Time-sharing or Multitasking Operating system
Time-sharing or multitasking is a logical extension of multiprogramming. The CPU executes multiple jobs by switching among them, but the switches occur so frequently that the users can interact with each program while it is running.
Time-sharing is a mechanism to provide simultaneous interactive use of a computer system by many users in such a way that each user is given the impression that he/she has his/her own computer. It uses multiprogramming with a special CPU scheduling algorithm to achieve this. A time-sharing system has many user terminals simultaneously connected to the same computer. Using these, terminals , multiple users can simultaneously work on the system.
The multiprogramming feature allows multiple user programs to simultaneously reside in the main memory. The special CPU scheduling algorithm, used in time-sharing system allocates a very short period of CPU time one-by-one to each user process, beginning from first user process and proceeding through the last one, and again beginning from the first one. This short period of time during which a user process gets attention of the CPU is known as a time slice or time slot or quantum.
Most time-sharing systems use time-slicing scheduling. In order to prevent programs from monopolizing the processor , a program executing longer than the system-defined time-slice is interrupted by the operating system and placed at the end of the queue of waiting programs.
Memory management in time-sharing systems provides for isolation and protection of co resident programs. Some forms of controlled sharing are provided to conserve memory and to exchange data between programs.
I/O management in time-sharing systems must be sophisticated enough to cope with multiple users and devices. However , due to relatively slow speed of terminals and human users, processing of terminal interrupts need not be time-critical.
As in most multi user environments, allocation and deallocation of devices must be done in a manner that preserves system integrity and provides for good performance.
File management in a time-sharing systems must provide protection and access control due to concurrent and conflicting attempt to access files. This task is compounded by the requirement for files to be shared among certain users or classes of users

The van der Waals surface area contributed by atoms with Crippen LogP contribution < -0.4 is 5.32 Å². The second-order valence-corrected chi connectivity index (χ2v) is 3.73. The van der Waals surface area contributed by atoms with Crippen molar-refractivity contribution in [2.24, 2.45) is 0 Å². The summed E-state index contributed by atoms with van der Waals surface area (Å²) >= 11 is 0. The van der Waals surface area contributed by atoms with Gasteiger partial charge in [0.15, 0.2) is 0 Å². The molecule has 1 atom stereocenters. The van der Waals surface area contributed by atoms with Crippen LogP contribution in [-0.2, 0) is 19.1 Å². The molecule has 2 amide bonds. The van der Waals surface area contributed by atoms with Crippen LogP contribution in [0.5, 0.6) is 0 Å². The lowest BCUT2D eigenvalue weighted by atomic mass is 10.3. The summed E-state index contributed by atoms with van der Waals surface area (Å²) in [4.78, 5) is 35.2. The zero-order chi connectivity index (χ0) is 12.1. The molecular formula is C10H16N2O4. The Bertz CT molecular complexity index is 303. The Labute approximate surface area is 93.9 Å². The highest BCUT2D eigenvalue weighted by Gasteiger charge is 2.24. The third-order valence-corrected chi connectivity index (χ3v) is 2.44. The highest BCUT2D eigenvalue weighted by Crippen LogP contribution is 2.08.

Distributed Operating Systems
A distributed operating system is a collection of autonomous computer systems capable of communication and cooperation via their hardware and software interconnection. The distributed operating system provides an illusion to its users that it has a single uni processor system , although it is actually consisted of multiple processors.
Because of this upper layer of illusion , user can only interact with entire system to satisfy his request for running program or for accessing a file , he doesn't know where his programs are being executed. All the things automatically and efficiently handled by the operating system.
A distributed operating system governs the operation of a distributed computer system and provides a virtual machine abstraction to its users. The key objective of a distributed operating system is transparency. Ideally, component and resource distribution should be hidden from users and application programs unless they explicitly demand otherwise.
Distributed operating system provides the means for system-wide sharing of resources, such as computational capacity, files, and I/O devices. In addition, a distributed operating system may facilitate access to remote resources, communication with remote processes , and distribution of computations.
Example :- UNIX , Windows 2000 , Linux etc......
For more of such hot topics read my other posts here :
1. Importance of Multiprogramming Operating System
2. What is Operating System and what does it do ?